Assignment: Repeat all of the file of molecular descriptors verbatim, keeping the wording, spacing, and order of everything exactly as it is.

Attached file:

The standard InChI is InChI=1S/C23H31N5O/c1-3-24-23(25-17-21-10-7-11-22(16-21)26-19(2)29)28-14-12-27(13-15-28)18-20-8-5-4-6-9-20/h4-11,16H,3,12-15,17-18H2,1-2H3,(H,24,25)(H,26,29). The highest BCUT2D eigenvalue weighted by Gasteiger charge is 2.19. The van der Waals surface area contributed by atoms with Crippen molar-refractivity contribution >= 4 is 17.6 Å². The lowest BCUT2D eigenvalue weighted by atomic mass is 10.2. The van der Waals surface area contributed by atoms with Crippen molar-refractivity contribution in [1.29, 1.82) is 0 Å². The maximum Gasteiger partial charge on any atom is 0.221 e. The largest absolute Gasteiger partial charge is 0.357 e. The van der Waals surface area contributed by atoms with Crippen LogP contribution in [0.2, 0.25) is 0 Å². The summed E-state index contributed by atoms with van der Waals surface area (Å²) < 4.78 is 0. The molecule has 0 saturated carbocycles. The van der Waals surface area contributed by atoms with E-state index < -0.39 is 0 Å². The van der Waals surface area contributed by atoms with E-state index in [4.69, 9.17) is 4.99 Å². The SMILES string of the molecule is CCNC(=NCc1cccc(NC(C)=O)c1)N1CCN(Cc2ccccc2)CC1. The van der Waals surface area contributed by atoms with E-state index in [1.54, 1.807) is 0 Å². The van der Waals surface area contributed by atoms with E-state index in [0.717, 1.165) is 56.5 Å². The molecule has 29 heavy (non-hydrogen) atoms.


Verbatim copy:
The standard InChI is InChI=1S/C23H31N5O/c1-3-24-23(25-17-21-10-7-11-22(16-21)26-19(2)29)28-14-12-27(13-15-28)18-20-8-5-4-6-9-20/h4-11,16H,3,12-15,17-18H2,1-2H3,(H,24,25)(H,26,29). The highest BCUT2D eigenvalue weighted by Gasteiger charge is 2.19. The van der Waals surface area contributed by atoms with Crippen molar-refractivity contribution >= 4 is 17.6 Å². The lowest BCUT2D eigenvalue weighted by atomic mass is 10.2. The van der Waals surface area contributed by atoms with Crippen molar-refractivity contribution in [1.29, 1.82) is 0 Å². The maximum Gasteiger partial charge on any atom is 0.221 e. The largest absolute Gasteiger partial charge is 0.357 e. The van der Waals surface area contributed by atoms with Crippen LogP contribution in [0.2, 0.25) is 0 Å². The summed E-state index contributed by atoms with van der Waals surface area (Å²) < 4.78 is 0. The molecule has 0 saturated carbocycles. The van der Waals surface area contributed by atoms with E-state index < -0.39 is 0 Å². The van der Waals surface area contributed by atoms with E-state index in [4.69, 9.17) is 4.99 Å². The SMILES string of the molecule is CCNC(=NCc1cccc(NC(C)=O)c1)N1CCN(Cc2ccccc2)CC1. The van der Waals surface area contributed by atoms with E-state index in [1.54, 1.807) is 0 Å². The van der Waals surface area contributed by atoms with E-state index in [0.717, 1.165) is 56.5 Å². The molecule has 29 heavy (non-hydrogen) atoms.